What Happens if My Income Changes?  

Once you’re approved for Housing Choice Vouchers, you typically don’t have to reapply each year to stay eligible. However, you will have to go through an annual recertification process so that your PHA can verify that you’re still eligible, based on income family size, immigration status, and criminal history.  

If your income changes outside of this window, though, you must report it to the Public Housing Authority that administers your voucher. This includes both increases and decreases in your income.  

You have a certain period of time in which you’re required to report it after the change occurs, but this can vary, so make sure you verify this time frame with your PHA upon approval, especially if you expect changes in your income. Failure to report during this certain time can leave you on the hook for underpayments or overpayments.  

If My Income Goes Up, Am I Automatically Ineligible?  

You’re not guaranteed to be ineligible just because your income goes up. In many cases, it simply means that your rent contribution will be recalculated and rise in proportion to your increase in income.  

On the flip side, if your income goes down, that also means that the portion you pay in rent may go down to help offset the decrease in income. Housing Choice Vouchers typically ensure that households are paying no more than 30-40% of their monthly income.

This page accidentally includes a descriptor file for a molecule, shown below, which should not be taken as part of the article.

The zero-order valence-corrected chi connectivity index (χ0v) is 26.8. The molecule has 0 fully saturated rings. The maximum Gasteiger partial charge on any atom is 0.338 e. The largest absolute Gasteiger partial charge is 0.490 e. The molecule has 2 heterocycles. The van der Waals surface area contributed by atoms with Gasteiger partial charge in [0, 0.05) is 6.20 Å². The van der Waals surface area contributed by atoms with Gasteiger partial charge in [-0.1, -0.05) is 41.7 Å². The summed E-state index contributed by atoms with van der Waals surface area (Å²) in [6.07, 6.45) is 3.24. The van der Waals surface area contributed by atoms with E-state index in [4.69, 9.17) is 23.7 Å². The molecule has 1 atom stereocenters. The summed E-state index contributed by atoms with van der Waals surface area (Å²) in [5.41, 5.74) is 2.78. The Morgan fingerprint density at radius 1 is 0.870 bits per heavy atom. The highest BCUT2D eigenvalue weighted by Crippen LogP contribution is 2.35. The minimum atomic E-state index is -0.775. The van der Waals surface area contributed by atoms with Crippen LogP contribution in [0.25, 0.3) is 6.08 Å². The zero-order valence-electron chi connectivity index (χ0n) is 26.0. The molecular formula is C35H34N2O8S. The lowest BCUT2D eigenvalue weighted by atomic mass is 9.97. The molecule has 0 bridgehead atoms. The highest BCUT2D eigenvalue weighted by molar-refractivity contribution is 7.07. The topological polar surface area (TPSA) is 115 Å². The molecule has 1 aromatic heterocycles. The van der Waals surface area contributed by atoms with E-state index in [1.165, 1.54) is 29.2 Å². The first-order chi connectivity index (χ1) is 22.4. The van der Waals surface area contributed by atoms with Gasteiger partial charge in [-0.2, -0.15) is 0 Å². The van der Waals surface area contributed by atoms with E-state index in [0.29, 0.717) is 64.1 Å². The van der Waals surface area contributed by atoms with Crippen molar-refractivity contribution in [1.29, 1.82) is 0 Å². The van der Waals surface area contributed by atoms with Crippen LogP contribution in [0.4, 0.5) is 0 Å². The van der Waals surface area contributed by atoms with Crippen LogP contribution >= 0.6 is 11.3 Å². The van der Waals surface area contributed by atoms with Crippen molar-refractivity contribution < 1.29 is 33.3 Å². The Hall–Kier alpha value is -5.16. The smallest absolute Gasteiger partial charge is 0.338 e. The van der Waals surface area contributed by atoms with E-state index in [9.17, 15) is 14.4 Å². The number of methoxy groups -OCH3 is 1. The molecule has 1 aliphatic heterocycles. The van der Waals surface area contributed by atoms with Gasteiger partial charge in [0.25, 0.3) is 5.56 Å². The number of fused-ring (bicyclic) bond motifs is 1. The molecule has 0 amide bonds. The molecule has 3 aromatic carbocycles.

If your income increases so much that it bumps you out of the low-income classification in your area, that is the only time that it would make you ineligible.  

Good Luck in Applying for the HCV Program!  

We know that being in a position where you’re struggling to afford housing can be a difficult and vulnerable time. Hopefully this guide to Housing Choice Voucher eligibility helped eliminate a little bit of uncertainty and gave you some next steps to take.  

Are you a Public Housing Authority administrator looking for a better way to manage HCV applications and voucher distribution? Learn more about Neighborly Software’s purpose-built solution that is transforming the way PHAs manage their Housing Choice Vouchers programs.